Each Sunday during the NFL season we examine one of the league rules that shape the game as we know it.
The Goal Post
Oct. 30, 2011
Former New Orleans Saints kicker Tom Dempsey's National Football League record 63-yard field goal in 1970 against the Detroit Lions may not have even been attempted had today's rules applied. That's because from where he kicked, the attempt would have actually have been from 73 yards out. Conversely, the league's other record holders, Jason Elam of the Denver Broncos and Sebastian Janikowski of the Oakland Raiders, would have only been lined up for a 53-yarder back in 1970. That's because the size, shape and placement of the goalposts on the field have changed several times since the NFL was founded in 1920.
In the league's first year the goal posts were located on the goal line. This changed in 1927 when the NCAA moved them back to the end line (in those days the NFL followed the college rule book so the league quickly followed suit). This however resulted in a reduction of field goals and an increase in tie games. The NFL finally created their own rule book in 1933 and moved the goal posts back to the goal line. Not surprisingly, field goals increased by two-fold and the number of tie games took a downturn.
Not much changed for the next 33 years until 1966 when a resolution was adopted by the NFL owners that required the goal posts to be offset from the goal line and should extend 20 feet in the air. The color of each goal post was also mandated to be bright gold. The next year the league made a decision to require a "sling-shot" type post, eliminating the two-post versions in the end zone which had become more and more of a safety concern.
Finally in 1974 the league pushed the goalposts back to the end line. The change was made mostly to encourage offenses to score touchdowns rather than field goals. The three-pointer had become an increasingly common occurrence by 1973. The move achieved in the league's desired effect, field goals dropped from a total of 543 successful conversions off of 861 attempts in 1973 to 335 field goals made on 553 attempts the following year.
Here's the official account of the ruling on goal posts today.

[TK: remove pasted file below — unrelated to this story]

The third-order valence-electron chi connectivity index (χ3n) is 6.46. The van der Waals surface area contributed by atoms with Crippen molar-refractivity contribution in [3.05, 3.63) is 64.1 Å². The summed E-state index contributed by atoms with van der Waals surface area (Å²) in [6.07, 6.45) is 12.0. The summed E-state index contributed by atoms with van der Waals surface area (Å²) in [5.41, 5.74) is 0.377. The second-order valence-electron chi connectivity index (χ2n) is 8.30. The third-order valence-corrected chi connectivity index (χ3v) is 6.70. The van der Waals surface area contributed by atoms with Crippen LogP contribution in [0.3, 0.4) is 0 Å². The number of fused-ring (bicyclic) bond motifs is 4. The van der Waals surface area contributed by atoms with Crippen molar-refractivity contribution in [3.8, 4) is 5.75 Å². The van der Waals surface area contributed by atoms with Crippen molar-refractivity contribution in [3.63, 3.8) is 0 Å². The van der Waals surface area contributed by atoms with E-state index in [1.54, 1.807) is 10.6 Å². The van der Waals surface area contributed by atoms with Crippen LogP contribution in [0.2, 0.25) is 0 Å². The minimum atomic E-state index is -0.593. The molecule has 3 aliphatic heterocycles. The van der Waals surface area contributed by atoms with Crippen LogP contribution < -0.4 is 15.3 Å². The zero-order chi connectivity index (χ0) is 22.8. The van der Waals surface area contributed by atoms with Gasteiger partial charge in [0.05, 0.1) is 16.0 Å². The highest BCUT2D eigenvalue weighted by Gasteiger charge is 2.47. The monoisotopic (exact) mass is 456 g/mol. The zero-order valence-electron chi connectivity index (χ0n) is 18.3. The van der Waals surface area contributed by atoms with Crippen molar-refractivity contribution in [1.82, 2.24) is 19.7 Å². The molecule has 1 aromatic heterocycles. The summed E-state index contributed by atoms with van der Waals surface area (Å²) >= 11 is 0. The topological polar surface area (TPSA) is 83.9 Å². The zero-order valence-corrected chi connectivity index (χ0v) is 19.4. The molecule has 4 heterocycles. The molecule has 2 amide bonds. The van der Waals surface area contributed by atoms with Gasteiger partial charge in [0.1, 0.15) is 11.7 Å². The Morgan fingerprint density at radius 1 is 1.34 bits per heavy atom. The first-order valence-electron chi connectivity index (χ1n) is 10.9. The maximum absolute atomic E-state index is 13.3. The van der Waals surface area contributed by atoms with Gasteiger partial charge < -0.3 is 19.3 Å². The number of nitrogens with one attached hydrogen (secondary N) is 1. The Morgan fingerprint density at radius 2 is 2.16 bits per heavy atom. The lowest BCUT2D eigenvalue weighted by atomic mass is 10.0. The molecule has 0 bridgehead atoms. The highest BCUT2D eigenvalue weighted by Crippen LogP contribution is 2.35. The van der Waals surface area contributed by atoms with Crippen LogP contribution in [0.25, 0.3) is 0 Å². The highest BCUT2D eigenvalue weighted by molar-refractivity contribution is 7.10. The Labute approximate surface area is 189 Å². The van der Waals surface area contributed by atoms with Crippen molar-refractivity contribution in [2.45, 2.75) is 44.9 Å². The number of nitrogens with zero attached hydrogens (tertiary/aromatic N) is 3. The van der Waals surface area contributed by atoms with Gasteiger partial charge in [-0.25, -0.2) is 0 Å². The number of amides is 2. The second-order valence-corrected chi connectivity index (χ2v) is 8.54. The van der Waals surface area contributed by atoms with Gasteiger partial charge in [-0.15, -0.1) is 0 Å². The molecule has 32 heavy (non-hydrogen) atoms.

2011 NFL Rule Book Excerpt
Rule 1, Section 3 - Goal
In the plane of each end line there shall be a centrally placed horizontal Crossbar 18 feet, 6 inches in length, the top face of which is 10 feet above
the ground. The goal is the vertical plane extending indefinitely above the crossbar and between the lines indicated by the outer edges of the goal
All goal posts will be the single-standard type, offset from the end line and bright gold in color. The uprights will extend 30 feet above the crossbar
and will be no less than 3 inches and no more than 4 inches in diameter. An orange-colored ribbon 4 inches by 42 inches is to be attached to the
top of each post.
Goal posts must be padded in a manner prescribed by the League.
Oct. 23, 2011
Pro football is a tough sport not only on the players but the football too. As such, a steady supply of league-approved balls is needed in every game to make sure the match-up is played on the highest level possible. Over the years there have been many alterations to the rule book concerning the quantity and types of footballs that must be made available for an NFL game. In fact, the most recent change occurred this year. Here, however, are some of the more noteworthy rule changes.
It was not until 1942 that the NFL first documented in their rule book a required number of footballs for each game.
1942 NFL Rule Book excerpt
Rule 2 – Ball
A League rule requires the home team to have one dozen balls available for the game.
The number of balls provided by the home club remained the same for 34 years until 1976.
1976 NFL Rule Book excerpt
Rule 2 – Ball
The home club shall have 24 balls available for testing with a pressure gauge by the Referee one hour prior to the starting time of the game to meet
with league requirements.
A pump is to be furnished by the home club, and balls shall remain with and be returned to the ball attendant prior to the start of the game by the
In the event a home team ball does not conform to the specifications, or its supply is exhausted, the Referee shall secure a proper ball from visitors
and, failing that, use the best available ball. Any such circumstances must be reported to Commissioner.
In case of rain or a wet, muddy, or slippery field, a playable ball shall be used at the request of the offensive team captain. The watch shall not stop
for such action (unless undue delay occurs.)
NOTE: It is the responsibility of the home team to furnish playable balls at all time by attendants from either side of the playing field.